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## Logic/Declarative## Milawa: A Self-Verifying Theorem Prover for an ACL2-Like LogicMilawa: A Self-Verifying Theorem Prover for an ACL2-Like Logic
This might help inform discussions of the relationship between the de Bruijn criterion (the "social process" of mathematics) and formal verification. I think it also serves as an interesting signpost on the road forward: it's one thing to say that starting with a de Bruijn core and evolving a more powerful prover is possible in principle; it's another thing for it to actually have been done. The author's thesis defense slides provide a nice, quick overview. By Paul Snively at 2010-05-29 17:49 | DSL | Functional | Implementation | Lambda Calculus | Logic/Declarative | Semantics | 11 comments | other blogs | 10723 reads
## A Lambda Calculus for Real AnalysisA Lambda Calculus for Real Analysis
Paul Taylor is deadly serious about the intersection of logic, mathematics, and computation. I came across this after beating my head against Probability Theory: The Logic of Science and Axiomatic Theory of Economics over the weekend, realizing that my math just wasn't up to the tasks, and doing a Google search for "constructive real analysis." "Real analysis" because it was obvious that that was what both of the aforementioned texts were relying on; "constructive" because I'd really like to develop proofs in Coq/extract working code from them. This paper was on the second page of results. Paul's name was familiar (and not just because I share it with him); he translated Jean-Yves Girard's regrettably out-of-print Proofs and Types to English and maintains a very popular set of tools for typesetting commutative diagrams using LaTeX. By Paul Snively at 2010-02-16 22:00 | Category Theory | Functional | Lambda Calculus | Logic/Declarative | Meta-Programming | Semantics | Type Theory | 9 comments | other blogs | 13100 reads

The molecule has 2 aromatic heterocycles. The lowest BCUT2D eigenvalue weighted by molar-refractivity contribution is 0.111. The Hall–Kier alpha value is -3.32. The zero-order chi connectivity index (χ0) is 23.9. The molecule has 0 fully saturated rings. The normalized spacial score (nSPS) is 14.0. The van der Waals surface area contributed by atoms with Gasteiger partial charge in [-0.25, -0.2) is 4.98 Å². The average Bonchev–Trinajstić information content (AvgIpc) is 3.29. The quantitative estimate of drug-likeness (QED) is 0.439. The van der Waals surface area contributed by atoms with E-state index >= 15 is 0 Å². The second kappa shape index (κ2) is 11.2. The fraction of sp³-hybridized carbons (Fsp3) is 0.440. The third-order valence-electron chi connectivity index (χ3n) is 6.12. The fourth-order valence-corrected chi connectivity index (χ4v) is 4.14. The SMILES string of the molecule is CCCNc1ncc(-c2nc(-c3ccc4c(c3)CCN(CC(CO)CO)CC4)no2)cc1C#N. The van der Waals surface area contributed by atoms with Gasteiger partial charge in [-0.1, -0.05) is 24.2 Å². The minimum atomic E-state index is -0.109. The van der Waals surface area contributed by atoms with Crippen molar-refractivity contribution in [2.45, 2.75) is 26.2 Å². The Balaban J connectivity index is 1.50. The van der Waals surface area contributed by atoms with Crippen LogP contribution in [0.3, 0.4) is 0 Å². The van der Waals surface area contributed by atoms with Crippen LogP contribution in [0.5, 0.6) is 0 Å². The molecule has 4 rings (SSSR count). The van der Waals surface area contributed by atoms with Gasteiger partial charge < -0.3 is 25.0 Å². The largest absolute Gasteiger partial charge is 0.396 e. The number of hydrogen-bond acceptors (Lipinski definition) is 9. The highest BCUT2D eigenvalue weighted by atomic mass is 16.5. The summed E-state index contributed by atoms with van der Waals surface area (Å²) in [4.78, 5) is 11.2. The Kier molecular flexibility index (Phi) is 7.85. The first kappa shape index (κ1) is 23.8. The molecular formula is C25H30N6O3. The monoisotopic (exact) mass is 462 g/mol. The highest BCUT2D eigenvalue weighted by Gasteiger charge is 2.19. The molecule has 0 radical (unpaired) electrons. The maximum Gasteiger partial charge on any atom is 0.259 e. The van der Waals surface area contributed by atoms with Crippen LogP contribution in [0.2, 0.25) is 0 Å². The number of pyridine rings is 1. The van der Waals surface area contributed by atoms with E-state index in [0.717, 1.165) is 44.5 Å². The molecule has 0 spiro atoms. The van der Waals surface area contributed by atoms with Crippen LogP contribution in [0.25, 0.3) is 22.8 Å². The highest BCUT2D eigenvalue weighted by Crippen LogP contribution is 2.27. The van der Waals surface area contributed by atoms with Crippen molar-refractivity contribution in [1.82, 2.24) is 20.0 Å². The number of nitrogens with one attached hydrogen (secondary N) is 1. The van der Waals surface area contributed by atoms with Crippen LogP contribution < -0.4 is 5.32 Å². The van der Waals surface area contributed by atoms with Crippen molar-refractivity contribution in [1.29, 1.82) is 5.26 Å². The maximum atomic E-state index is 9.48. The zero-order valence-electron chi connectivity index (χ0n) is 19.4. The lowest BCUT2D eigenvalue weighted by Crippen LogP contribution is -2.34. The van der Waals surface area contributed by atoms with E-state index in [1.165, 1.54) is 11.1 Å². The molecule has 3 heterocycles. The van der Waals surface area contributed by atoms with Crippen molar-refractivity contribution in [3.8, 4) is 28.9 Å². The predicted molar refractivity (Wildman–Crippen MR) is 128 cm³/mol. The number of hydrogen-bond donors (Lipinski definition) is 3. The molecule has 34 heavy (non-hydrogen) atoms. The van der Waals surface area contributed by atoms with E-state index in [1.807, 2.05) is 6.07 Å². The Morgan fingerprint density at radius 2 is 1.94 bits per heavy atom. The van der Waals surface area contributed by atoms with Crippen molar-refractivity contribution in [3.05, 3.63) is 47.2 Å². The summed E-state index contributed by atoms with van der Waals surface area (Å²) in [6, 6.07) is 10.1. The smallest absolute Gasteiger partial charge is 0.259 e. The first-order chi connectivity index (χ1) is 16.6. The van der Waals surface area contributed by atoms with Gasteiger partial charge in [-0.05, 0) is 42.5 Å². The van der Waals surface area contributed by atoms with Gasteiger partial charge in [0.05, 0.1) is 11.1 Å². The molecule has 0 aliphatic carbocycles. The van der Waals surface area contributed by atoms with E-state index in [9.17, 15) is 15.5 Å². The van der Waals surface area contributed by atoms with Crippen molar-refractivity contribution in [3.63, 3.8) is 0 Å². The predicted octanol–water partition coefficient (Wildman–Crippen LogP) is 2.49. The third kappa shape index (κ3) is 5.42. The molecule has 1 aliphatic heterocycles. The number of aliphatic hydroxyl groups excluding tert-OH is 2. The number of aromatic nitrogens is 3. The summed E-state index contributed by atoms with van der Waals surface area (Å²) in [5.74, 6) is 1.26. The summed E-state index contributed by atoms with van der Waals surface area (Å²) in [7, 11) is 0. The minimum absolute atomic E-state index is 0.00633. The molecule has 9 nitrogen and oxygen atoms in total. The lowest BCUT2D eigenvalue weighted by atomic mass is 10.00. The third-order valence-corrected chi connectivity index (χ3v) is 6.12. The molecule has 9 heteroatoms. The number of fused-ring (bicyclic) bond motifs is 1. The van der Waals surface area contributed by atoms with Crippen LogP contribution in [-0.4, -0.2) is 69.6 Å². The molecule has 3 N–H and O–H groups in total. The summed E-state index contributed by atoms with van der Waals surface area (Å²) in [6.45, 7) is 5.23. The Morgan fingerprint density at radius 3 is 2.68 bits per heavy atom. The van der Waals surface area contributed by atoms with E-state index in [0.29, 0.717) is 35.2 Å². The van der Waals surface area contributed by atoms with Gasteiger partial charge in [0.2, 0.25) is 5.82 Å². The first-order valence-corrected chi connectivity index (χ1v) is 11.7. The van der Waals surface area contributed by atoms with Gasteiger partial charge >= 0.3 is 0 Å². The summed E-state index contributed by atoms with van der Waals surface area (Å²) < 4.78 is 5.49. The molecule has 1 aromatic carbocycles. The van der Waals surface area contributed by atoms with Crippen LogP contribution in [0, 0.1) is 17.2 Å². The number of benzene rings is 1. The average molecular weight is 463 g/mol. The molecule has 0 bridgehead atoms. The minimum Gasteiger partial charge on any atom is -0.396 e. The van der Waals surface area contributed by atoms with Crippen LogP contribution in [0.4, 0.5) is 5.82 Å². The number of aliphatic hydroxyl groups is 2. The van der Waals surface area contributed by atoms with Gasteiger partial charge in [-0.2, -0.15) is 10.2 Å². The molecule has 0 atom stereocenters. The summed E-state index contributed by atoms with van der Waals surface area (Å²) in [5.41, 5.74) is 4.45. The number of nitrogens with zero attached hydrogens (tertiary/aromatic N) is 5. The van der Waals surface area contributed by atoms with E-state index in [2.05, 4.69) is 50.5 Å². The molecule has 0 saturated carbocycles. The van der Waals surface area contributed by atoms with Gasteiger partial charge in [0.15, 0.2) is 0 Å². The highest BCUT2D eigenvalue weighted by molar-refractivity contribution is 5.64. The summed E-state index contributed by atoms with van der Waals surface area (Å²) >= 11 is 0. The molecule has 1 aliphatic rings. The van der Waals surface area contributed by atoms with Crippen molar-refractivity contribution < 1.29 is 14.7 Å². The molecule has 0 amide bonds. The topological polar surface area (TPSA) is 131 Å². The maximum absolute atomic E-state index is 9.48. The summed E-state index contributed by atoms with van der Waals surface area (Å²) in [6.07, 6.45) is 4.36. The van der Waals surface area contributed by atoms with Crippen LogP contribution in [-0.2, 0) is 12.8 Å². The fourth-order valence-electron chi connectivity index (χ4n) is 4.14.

## Certified Programming With Dependent Types Goes BetaCertified Programming With Dependent Types From the introduction:
This is the best Coq tutorial that I know of, partially for being comprehensive, and partially for taking a very different tack than most with Adam's emphasis on proof automation using Coq's Ltac tactic language. It provides an invaluable education toward understanding what's going on either in LambdaTamer or Ynot, both of which are important projects in their own rights. Please note that Adam is explicitly requesting feedback on this work. By Paul Snively at 2010-01-09 16:56 | Functional | Lambda Calculus | Logic/Declarative | Misc Books | Semantics | Teaching & Learning | Type Theory | 6 comments | other blogs | 8872 reads
## ActorScript(TM): Industrial strength integration of local and nonlocal concurrency for Client-cloud Computing
ActorScript(TM): Industrial strength integration of local and nonlocal concurrency for Client-cloud Computing
by Carl Hewitt, 2009.
ActorScript is based on a mathematical model of computation that treats â€œActorsâ€ as the universal primitives of concurrent digital computation [Hewitt, Bishop, and Steiger 1973; Hewitt 1977]. Actors been used both as a framework for a theoretical understanding of concurrency, and as the theoretical basis for several practical implementations of concurrent systems.I hope I do not need to introduce Carl Hewitt or his Actor model. This paper is a modern attempt to expose that model via a practical PL. By Andris Birkmanis at 2009-12-14 13:47 | Logic/Declarative | Object-Functional | 8 comments | other blogs | 11217 reads